Peter Starke (2006, reference below) describes retrenchment as the willingness “to radically cut back the welfare state.”
“Of course, the word itself was not new, but its interest for welfare state scholars was sparked by the coming into office of Margaret Thatcher in 1979 and of Ronald Reagan in 1981: both willing to radically cut back the welfare state which, in their view, had become a significant source of social and economic problems instead of a solution. To the surprise of many observers, it became clear by the end of the decade that the social policy record of Reagan and Thatcher had not lived up to the high expectations. To be sure there had been some severe cutbacks, yet these did not amount to a complete dismantling of the post-war welfare state. This is what led researchers to look at the underlying political dynamics of these attacks on the welfare state. Moreover, it soon became evident that attempts at retrenchment were by no means confined to the English-speaking world. It seems rather to be a general recurring theme in the ‘post-Golden Age’ social policy of the last 30 years.”
Stark concludes his review with:
“Regarding the explanation of retrenchment, the dust has not yet settled on some fronts. Thanks to Paul Pierson’s seminal research, there is now a consensus that these policies are unpopular and that the ‘politics of blame avoidance’ are a powerful causal mechanism which helps us understand its political dynamics. Moreover, students of welfare state politics would probably agree that, on balance, a large number of veto players tends to inhibit not only the expansion of benefits but also their radical curtailment. Problem pressure is acknowledged as one of the major forces motivating retrenchment, although the impact of domestic pressure seems to overshadow the influence of economic globalization, despite the great attention given to external challenges in the public debate. Much less consensus has emerged on the timing of cuts and the impact of the partisan complexion of government. Are the ‘old politics’ still at work today … [or] have partisan politics entirely changed their meaning, as in Ross or Green-Pedersen? Perhaps the emerging literature on ideational approaches can help complement institutionalist studies? Most probably, the study of retrenchment will remain pluralistic, both in theoretical and in empirical terms.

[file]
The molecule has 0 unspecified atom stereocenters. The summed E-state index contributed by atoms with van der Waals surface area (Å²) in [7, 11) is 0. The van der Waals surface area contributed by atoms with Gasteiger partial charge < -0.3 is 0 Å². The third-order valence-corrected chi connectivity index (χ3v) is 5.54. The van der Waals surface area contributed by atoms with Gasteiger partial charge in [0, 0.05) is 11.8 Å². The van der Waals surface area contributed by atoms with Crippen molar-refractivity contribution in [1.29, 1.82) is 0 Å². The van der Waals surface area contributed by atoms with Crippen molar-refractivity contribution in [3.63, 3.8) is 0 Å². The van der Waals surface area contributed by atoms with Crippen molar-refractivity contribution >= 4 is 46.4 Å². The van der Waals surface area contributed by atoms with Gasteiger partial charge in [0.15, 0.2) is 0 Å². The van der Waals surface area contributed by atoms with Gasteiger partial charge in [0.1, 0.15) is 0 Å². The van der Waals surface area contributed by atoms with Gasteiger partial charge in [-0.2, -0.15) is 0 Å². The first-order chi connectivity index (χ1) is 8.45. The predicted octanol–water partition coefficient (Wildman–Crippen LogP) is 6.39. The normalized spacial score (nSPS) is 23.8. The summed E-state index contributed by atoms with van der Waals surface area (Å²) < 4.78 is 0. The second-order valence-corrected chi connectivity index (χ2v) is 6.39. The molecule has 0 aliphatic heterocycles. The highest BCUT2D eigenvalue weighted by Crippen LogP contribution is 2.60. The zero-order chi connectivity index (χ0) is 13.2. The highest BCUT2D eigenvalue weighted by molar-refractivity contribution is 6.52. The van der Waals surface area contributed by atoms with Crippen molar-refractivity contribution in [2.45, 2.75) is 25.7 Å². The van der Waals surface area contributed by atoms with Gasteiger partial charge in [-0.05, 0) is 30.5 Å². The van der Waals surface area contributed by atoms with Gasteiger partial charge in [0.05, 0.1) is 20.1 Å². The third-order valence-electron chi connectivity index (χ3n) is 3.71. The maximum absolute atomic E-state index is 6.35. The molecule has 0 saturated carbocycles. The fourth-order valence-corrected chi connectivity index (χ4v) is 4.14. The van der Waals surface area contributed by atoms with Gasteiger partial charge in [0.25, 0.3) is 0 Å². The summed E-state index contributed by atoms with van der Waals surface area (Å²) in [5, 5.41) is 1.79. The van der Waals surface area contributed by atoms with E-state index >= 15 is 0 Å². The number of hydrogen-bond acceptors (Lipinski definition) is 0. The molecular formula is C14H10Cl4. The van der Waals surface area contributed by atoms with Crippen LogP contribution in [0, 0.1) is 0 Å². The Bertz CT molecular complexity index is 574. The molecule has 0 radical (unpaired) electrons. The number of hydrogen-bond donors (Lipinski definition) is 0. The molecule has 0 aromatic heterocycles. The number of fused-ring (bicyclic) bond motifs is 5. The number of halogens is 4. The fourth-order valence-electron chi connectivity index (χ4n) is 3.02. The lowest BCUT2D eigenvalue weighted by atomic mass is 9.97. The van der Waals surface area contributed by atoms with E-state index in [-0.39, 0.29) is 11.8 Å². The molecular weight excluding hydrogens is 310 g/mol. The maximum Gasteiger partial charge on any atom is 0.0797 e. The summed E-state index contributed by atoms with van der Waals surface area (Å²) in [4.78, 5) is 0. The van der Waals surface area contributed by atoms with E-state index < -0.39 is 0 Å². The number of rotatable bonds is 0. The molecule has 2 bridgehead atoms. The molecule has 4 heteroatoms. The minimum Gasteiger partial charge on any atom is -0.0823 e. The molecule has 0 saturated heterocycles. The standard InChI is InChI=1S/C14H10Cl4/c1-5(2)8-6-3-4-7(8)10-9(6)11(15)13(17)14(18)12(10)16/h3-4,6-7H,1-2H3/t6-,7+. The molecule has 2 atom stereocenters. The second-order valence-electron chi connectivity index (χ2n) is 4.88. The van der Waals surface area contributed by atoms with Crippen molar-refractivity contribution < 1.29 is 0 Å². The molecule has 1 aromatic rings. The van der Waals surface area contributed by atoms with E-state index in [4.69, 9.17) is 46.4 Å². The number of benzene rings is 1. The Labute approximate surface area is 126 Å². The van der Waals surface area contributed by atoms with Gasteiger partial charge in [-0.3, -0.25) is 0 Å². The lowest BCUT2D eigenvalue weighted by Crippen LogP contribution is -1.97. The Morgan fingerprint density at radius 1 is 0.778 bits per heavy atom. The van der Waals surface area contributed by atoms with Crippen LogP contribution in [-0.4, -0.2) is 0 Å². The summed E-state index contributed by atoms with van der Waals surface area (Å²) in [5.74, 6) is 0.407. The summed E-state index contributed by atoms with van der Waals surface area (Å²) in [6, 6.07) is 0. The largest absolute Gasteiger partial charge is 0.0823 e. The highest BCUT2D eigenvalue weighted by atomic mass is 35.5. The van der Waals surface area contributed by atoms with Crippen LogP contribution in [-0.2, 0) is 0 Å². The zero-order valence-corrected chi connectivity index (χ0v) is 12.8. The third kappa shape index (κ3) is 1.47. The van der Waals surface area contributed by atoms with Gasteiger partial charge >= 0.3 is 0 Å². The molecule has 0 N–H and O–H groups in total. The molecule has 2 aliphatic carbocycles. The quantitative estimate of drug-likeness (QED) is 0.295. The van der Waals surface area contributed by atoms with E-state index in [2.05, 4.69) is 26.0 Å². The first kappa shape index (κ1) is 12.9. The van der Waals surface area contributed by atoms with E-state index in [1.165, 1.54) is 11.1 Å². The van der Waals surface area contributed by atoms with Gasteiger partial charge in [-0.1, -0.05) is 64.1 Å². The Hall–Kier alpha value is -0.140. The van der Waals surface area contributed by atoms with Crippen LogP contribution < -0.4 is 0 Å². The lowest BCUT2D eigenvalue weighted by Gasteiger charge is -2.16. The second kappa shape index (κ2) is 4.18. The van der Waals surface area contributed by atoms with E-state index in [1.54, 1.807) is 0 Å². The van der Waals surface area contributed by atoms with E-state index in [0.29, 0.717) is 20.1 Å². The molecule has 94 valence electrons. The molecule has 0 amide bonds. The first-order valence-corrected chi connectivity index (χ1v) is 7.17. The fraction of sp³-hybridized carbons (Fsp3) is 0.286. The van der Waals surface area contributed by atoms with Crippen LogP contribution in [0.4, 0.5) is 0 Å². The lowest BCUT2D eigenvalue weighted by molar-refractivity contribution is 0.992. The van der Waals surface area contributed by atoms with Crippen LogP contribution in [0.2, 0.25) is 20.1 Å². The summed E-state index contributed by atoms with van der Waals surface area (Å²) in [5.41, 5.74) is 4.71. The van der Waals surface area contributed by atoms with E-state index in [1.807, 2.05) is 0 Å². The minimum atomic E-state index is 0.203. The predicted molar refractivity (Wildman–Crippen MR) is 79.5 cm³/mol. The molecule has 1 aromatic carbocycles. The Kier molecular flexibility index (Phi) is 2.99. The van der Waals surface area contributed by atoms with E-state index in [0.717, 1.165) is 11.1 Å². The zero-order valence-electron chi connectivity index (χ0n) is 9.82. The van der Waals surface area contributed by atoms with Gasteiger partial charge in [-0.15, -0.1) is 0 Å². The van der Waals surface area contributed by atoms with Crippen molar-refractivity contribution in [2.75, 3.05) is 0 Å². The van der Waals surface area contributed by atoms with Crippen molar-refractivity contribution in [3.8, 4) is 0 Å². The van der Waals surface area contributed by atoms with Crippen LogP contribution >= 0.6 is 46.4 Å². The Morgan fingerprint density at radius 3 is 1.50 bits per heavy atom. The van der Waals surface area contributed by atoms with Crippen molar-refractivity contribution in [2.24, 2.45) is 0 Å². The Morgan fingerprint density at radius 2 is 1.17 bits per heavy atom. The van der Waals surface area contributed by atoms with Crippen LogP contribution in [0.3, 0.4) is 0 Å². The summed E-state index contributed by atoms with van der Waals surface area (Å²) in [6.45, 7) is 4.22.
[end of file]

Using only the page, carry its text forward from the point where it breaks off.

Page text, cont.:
“A promising way forward would be to continue on two fronts. First , there is still a need for good descriptions and good measurements of the real extent of retrenchment – in cross-national, cross-sectional and inter-temporal perspective. Second , explanatory accounts could be improved by highlighting the motives for retrenchment and the causal mechanisms of retrenchment politics. Interestingly, the first avenue calls for more comparative – perhaps quantitative – data and less idiosyncratic case study work; whereas for the second task, case studies would seem a much better prospect than large-N macro-studies. My guess would be that the study of welfare state retrenchment will continue to be inspired by large-N quantitative work, studies of a single or a handful of well-selected cases – and, hopefully, the combination thereof.”
Atlas topic, subject, and course
Peter Starke (2006), The Politics of Welfare State Retrenchment: A Literature Review, Social Policy & Administration, 40: 104-120. A full text is available at https://www.academia.edu/7727825/The_Politics_of_Welfare_State_Retrenchment_A_Literature_Review, accessed 12 December 2018.
Page created by: Ian Clark, last modified on 12 December 2018.
Image: Peter Starke (2006), The Politics of Welfare State Retrenchment: A Literature Review, at https://www.academia.edu/7727825/The_Politics_of_Welfare_State_Retrenchment_A_Literature_Review, accessed 12 December 2018.